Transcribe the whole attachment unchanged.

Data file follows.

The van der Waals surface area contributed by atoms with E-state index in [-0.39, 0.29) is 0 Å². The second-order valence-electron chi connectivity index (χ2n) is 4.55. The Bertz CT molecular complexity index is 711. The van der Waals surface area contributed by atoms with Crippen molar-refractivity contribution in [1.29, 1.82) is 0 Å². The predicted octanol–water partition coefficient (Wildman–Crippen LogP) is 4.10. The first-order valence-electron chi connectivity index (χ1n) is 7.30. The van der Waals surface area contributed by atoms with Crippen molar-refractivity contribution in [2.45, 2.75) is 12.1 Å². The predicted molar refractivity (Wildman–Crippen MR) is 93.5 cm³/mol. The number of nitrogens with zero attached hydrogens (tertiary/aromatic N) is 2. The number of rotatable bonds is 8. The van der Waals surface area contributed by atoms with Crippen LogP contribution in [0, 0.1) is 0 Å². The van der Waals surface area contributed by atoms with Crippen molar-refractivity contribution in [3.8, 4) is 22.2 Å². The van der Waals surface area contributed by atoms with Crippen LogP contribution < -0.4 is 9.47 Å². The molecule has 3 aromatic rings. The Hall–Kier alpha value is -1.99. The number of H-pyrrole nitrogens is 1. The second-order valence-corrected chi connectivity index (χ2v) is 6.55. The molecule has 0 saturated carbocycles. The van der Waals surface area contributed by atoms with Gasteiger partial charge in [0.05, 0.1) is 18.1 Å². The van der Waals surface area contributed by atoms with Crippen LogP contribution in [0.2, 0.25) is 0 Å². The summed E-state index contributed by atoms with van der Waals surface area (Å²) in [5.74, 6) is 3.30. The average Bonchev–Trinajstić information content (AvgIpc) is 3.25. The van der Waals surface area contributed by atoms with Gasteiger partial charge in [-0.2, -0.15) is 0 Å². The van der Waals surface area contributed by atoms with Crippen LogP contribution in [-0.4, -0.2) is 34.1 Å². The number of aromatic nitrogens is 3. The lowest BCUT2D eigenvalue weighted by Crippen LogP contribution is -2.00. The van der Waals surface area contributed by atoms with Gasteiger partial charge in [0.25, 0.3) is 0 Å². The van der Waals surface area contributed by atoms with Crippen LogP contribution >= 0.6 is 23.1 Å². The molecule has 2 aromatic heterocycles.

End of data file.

The van der Waals surface area contributed by atoms with E-state index in [-0.39, 0.29) is 0 Å². The second-order valence-electron chi connectivity index (χ2n) is 4.55. The Bertz CT molecular complexity index is 711. The van der Waals surface area contributed by atoms with Crippen molar-refractivity contribution in [1.29, 1.82) is 0 Å². The predicted octanol–water partition coefficient (Wildman–Crippen LogP) is 4.10. The first-order valence-electron chi connectivity index (χ1n) is 7.30. The van der Waals surface area contributed by atoms with Crippen molar-refractivity contribution in [2.45, 2.75) is 12.1 Å². The predicted molar refractivity (Wildman–Crippen MR) is 93.5 cm³/mol. The number of nitrogens with zero attached hydrogens (tertiary/aromatic N) is 2. The number of rotatable bonds is 8. The van der Waals surface area contributed by atoms with Crippen LogP contribution in [0, 0.1) is 0 Å². The van der Waals surface area contributed by atoms with Crippen molar-refractivity contribution in [3.8, 4) is 22.2 Å². The van der Waals surface area contributed by atoms with Crippen LogP contribution < -0.4 is 9.47 Å². The molecule has 3 aromatic rings. The Hall–Kier alpha value is -1.99. The number of H-pyrrole nitrogens is 1. The second-order valence-corrected chi connectivity index (χ2v) is 6.55. The molecule has 0 saturated carbocycles. The van der Waals surface area contributed by atoms with Gasteiger partial charge in [0.05, 0.1) is 18.1 Å². The van der Waals surface area contributed by atoms with Crippen LogP contribution in [0.2, 0.25) is 0 Å². The summed E-state index contributed by atoms with van der Waals surface area (Å²) in [5.74, 6) is 3.30. The average Bonchev–Trinajstić information content (AvgIpc) is 3.25. The van der Waals surface area contributed by atoms with Gasteiger partial charge in [-0.2, -0.15) is 0 Å². The van der Waals surface area contributed by atoms with Crippen LogP contribution in [-0.4, -0.2) is 34.1 Å². The number of aromatic nitrogens is 3. The lowest BCUT2D eigenvalue weighted by Crippen LogP contribution is -2.00. The van der Waals surface area contributed by atoms with Gasteiger partial charge in [0.25, 0.3) is 0 Å². The van der Waals surface area contributed by atoms with Crippen LogP contribution >= 0.6 is 23.1 Å². The molecule has 2 aromatic heterocycles.